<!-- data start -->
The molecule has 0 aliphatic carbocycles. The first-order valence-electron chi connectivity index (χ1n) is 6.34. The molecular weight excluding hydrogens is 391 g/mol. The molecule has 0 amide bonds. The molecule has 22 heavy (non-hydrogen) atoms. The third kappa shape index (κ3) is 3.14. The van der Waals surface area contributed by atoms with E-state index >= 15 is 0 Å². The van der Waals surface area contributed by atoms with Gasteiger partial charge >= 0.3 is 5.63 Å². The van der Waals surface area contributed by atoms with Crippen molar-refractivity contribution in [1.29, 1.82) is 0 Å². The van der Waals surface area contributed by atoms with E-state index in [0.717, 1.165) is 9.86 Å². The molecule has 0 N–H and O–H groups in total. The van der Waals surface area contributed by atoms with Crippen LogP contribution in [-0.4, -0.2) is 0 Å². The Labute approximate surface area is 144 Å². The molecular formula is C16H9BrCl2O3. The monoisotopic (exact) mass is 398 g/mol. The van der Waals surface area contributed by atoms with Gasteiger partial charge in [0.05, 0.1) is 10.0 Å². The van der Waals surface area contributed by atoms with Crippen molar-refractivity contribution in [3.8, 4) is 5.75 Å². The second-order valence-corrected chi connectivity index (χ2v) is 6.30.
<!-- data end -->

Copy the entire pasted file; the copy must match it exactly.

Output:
The molecule has 0 aliphatic carbocycles. The first-order valence-electron chi connectivity index (χ1n) is 6.34. The molecular weight excluding hydrogens is 391 g/mol. The molecule has 0 amide bonds. The molecule has 22 heavy (non-hydrogen) atoms. The third kappa shape index (κ3) is 3.14. The van der Waals surface area contributed by atoms with E-state index >= 15 is 0 Å². The van der Waals surface area contributed by atoms with Gasteiger partial charge >= 0.3 is 5.63 Å². The van der Waals surface area contributed by atoms with Crippen molar-refractivity contribution in [1.29, 1.82) is 0 Å². The van der Waals surface area contributed by atoms with E-state index in [0.717, 1.165) is 9.86 Å². The molecule has 0 N–H and O–H groups in total. The van der Waals surface area contributed by atoms with Crippen LogP contribution in [-0.4, -0.2) is 0 Å². The Labute approximate surface area is 144 Å². The molecular formula is C16H9BrCl2O3. The monoisotopic (exact) mass is 398 g/mol. The van der Waals surface area contributed by atoms with Gasteiger partial charge in [0.05, 0.1) is 10.0 Å². The van der Waals surface area contributed by atoms with Crippen molar-refractivity contribution in [3.8, 4) is 5.75 Å². The second-order valence-corrected chi connectivity index (χ2v) is 6.30.